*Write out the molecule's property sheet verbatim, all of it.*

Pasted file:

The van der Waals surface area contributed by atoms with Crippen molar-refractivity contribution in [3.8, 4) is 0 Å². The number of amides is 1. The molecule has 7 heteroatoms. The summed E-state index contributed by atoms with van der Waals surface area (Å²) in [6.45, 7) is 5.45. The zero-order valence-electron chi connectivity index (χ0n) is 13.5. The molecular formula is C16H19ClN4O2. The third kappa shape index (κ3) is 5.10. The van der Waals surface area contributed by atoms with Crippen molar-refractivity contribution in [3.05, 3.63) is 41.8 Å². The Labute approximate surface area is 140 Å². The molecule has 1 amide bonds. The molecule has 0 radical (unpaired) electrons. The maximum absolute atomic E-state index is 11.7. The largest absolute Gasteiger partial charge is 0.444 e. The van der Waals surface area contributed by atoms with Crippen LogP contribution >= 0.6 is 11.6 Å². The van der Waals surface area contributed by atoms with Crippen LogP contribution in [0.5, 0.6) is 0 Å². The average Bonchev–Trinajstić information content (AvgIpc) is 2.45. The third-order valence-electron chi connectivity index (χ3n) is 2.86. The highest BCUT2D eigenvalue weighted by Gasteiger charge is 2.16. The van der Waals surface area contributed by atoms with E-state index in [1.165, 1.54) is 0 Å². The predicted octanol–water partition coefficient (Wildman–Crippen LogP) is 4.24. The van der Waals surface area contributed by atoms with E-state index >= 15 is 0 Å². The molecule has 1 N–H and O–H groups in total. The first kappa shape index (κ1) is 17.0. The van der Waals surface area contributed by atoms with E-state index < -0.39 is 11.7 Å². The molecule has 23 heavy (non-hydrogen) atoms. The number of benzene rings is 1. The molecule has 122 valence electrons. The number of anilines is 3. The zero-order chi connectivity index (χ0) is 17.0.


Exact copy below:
The van der Waals surface area contributed by atoms with Crippen molar-refractivity contribution in [3.8, 4) is 0 Å². The number of amides is 1. The molecule has 7 heteroatoms. The summed E-state index contributed by atoms with van der Waals surface area (Å²) in [6.45, 7) is 5.45. The zero-order valence-electron chi connectivity index (χ0n) is 13.5. The molecular formula is C16H19ClN4O2. The third kappa shape index (κ3) is 5.10. The van der Waals surface area contributed by atoms with Crippen molar-refractivity contribution in [3.05, 3.63) is 41.8 Å². The Labute approximate surface area is 140 Å². The molecule has 1 amide bonds. The molecule has 0 radical (unpaired) electrons. The maximum absolute atomic E-state index is 11.7. The largest absolute Gasteiger partial charge is 0.444 e. The van der Waals surface area contributed by atoms with Crippen LogP contribution >= 0.6 is 11.6 Å². The van der Waals surface area contributed by atoms with Crippen LogP contribution in [0.5, 0.6) is 0 Å². The average Bonchev–Trinajstić information content (AvgIpc) is 2.45. The third-order valence-electron chi connectivity index (χ3n) is 2.86. The highest BCUT2D eigenvalue weighted by Gasteiger charge is 2.16. The van der Waals surface area contributed by atoms with E-state index in [1.165, 1.54) is 0 Å². The predicted octanol–water partition coefficient (Wildman–Crippen LogP) is 4.24. The van der Waals surface area contributed by atoms with E-state index >= 15 is 0 Å². The molecule has 1 N–H and O–H groups in total. The first kappa shape index (κ1) is 17.0. The van der Waals surface area contributed by atoms with E-state index < -0.39 is 11.7 Å². The molecule has 23 heavy (non-hydrogen) atoms. The number of benzene rings is 1. The molecule has 122 valence electrons. The number of anilines is 3. The zero-order chi connectivity index (χ0) is 17.0.